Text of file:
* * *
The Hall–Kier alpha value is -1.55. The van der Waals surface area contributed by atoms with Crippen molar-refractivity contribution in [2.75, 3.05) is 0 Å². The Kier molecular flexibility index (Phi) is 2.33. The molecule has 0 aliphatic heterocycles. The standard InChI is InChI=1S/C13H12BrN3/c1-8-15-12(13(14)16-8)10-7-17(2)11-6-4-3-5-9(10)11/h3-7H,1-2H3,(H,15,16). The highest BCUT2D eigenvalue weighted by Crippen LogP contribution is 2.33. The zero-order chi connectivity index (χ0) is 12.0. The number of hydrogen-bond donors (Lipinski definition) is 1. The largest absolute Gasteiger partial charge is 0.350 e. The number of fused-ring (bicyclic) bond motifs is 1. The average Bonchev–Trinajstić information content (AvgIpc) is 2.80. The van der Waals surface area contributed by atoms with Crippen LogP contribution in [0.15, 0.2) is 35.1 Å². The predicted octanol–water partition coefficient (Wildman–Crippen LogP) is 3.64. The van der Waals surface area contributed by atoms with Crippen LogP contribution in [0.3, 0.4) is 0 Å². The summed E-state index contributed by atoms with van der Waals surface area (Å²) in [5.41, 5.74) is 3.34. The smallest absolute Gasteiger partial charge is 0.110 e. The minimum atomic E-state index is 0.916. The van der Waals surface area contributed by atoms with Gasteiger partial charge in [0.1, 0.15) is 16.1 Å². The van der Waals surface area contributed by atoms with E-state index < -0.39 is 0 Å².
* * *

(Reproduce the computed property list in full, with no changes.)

The Hall–Kier alpha value is -1.55. The van der Waals surface area contributed by atoms with Crippen molar-refractivity contribution in [2.75, 3.05) is 0 Å². The Kier molecular flexibility index (Phi) is 2.33. The molecule has 0 aliphatic heterocycles. The standard InChI is InChI=1S/C13H12BrN3/c1-8-15-12(13(14)16-8)10-7-17(2)11-6-4-3-5-9(10)11/h3-7H,1-2H3,(H,15,16). The highest BCUT2D eigenvalue weighted by Crippen LogP contribution is 2.33. The zero-order chi connectivity index (χ0) is 12.0. The number of hydrogen-bond donors (Lipinski definition) is 1. The largest absolute Gasteiger partial charge is 0.350 e. The number of fused-ring (bicyclic) bond motifs is 1. The average Bonchev–Trinajstić information content (AvgIpc) is 2.80. The van der Waals surface area contributed by atoms with Crippen LogP contribution in [0.15, 0.2) is 35.1 Å². The predicted octanol–water partition coefficient (Wildman–Crippen LogP) is 3.64. The van der Waals surface area contributed by atoms with Crippen LogP contribution in [0.3, 0.4) is 0 Å². The summed E-state index contributed by atoms with van der Waals surface area (Å²) in [5.41, 5.74) is 3.34. The smallest absolute Gasteiger partial charge is 0.110 e. The minimum atomic E-state index is 0.916. The van der Waals surface area contributed by atoms with Gasteiger partial charge in [0.1, 0.15) is 16.1 Å². The van der Waals surface area contributed by atoms with E-state index < -0.39 is 0 Å².